Buttermilk. We love the flavor of buttermilk, and it fits the bill of an acid that is needed to give rise to a quick bread. Other acidic dairy products can be used as well. Sour cream or yogurt thinned out with water or milk works well.
Actual soured milk also works in this recipe. Most likely milk that was what we would call past its prime was the original ingredient in Irish Soda Bread. If you don’t have raw soured milk, make your own by adding just a touch of lemon juice or vinegar to your milk. You’ve added enough when your milk separates/curdles and looks unappealing!
Technique or What We Did Wrong!
As simple as this recipe is, we have to admit that our first attempt at making it did not turn out well! That first loaf we made didn’t bake! It was raw even after an extra hour of baking! After reading more about soda bread and experimenting with more recipes, we’ve figured some things out!
First and foremost– follow the recipe! Our first time making this soda bread, we couldn’t believe how dry and crumbly the dough was. So we added more buttermilk. And even more buttermilk. And then a little bit more! That was our first mistake!
Which most likely led to our next mistake!
This bread is a quick bread because it doesn’t require time to knead and hours of rest. We argue it’s also called a quick bread because it really should go from stirring together the ingredients to sliding it into the oven in less than 5 minutes. Once the baking soda and soured milk (or buttermilk) come together, a chemical reaction starts to occur. Take too long mixing together your dough and that CO2 will escape before the bread is baked. You want that chemical reaction to occur in the heat of your oven not while you continue to stir or knead your bread.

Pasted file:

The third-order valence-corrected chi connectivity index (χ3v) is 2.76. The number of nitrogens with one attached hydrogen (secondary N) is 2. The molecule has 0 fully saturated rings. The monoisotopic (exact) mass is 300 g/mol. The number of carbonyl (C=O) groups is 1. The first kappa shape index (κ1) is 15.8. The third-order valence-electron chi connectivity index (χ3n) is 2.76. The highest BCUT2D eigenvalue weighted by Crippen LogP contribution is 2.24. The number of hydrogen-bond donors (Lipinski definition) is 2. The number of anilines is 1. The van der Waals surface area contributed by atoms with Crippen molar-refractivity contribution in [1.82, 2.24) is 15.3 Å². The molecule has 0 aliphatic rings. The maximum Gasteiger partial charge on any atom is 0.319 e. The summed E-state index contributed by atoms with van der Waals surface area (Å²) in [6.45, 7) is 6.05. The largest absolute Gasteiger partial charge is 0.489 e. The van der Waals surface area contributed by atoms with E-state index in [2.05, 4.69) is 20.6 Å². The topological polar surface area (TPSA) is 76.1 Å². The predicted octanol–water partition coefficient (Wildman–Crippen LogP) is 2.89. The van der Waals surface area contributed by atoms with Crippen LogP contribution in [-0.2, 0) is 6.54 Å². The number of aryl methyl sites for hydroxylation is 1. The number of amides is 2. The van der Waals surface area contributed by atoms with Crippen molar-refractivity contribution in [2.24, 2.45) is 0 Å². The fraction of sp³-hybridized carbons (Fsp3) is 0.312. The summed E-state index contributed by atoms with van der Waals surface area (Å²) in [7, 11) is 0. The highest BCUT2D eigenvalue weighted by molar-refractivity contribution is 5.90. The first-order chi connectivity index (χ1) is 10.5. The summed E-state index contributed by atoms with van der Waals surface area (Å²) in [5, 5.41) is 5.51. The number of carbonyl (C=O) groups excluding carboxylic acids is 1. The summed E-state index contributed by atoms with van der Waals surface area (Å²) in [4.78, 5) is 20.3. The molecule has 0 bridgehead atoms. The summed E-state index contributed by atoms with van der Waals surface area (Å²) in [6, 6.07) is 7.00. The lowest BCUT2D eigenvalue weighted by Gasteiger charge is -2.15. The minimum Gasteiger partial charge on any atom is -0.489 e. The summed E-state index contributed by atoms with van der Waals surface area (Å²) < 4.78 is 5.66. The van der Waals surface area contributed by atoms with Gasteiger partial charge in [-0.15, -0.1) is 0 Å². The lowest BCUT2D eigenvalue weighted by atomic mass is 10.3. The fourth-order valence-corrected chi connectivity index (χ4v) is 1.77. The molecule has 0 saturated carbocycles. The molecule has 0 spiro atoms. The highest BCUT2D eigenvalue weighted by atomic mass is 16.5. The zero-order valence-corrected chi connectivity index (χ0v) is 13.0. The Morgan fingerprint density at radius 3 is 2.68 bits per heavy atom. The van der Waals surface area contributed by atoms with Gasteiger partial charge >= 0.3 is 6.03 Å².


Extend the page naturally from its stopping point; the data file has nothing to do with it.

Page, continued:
And that’s just what we did! We stirred and stirred! And stirred!
Mix the ingredients just until your dough comes together.
We now know to stir everything together with a big wooden spoon and then use our hands just to squeeze everything together and quickly shape it into a loaf. The dough will be crumbly. It will seem really dry. That’s okay. Trust us – It should be dry and crumbly.
Sometimes our bread looks like this:
And sometimes it looks like this
Soda Bread is not always the prettiest bread! Often it looks quite rustic! And that’s okay because the ease and flavor make up for its lack in the looks department!
And now that you know what to expect and what not to do, let’s get baking!
Traditional Soda Bread Recipe
Traditional Soda Bread Recipe
Preheat the oven to 375°F.
Do not begin mixing the ingredients until your oven is already preheated.
In a large bowl, combine the flour, salt, and baking soda. Stir together well.
Mix the milk into the flour mixture. Just stir together. Then quickly finish combining with your hands.
The mixture should be crumbly and dry. That is okay.
Place on a small baking sheet or in a round cake pan.
Use a knife to cut a cross into the top of the loaf.
Slide into the oven. Bake for 45 - 50 minutes.
Knock on the bottom of the bread. If it sounds hollow, it is baked. If not, bake for another 5 minutes before checking again!
Remove and allow to cool before enjoying!
If you are looking for a sweeter version of quick bread, you’ll want to take a gander at our Orange Saffron Tea Bread Recipe.
The Virginia Housewife by Mary Randolph 1824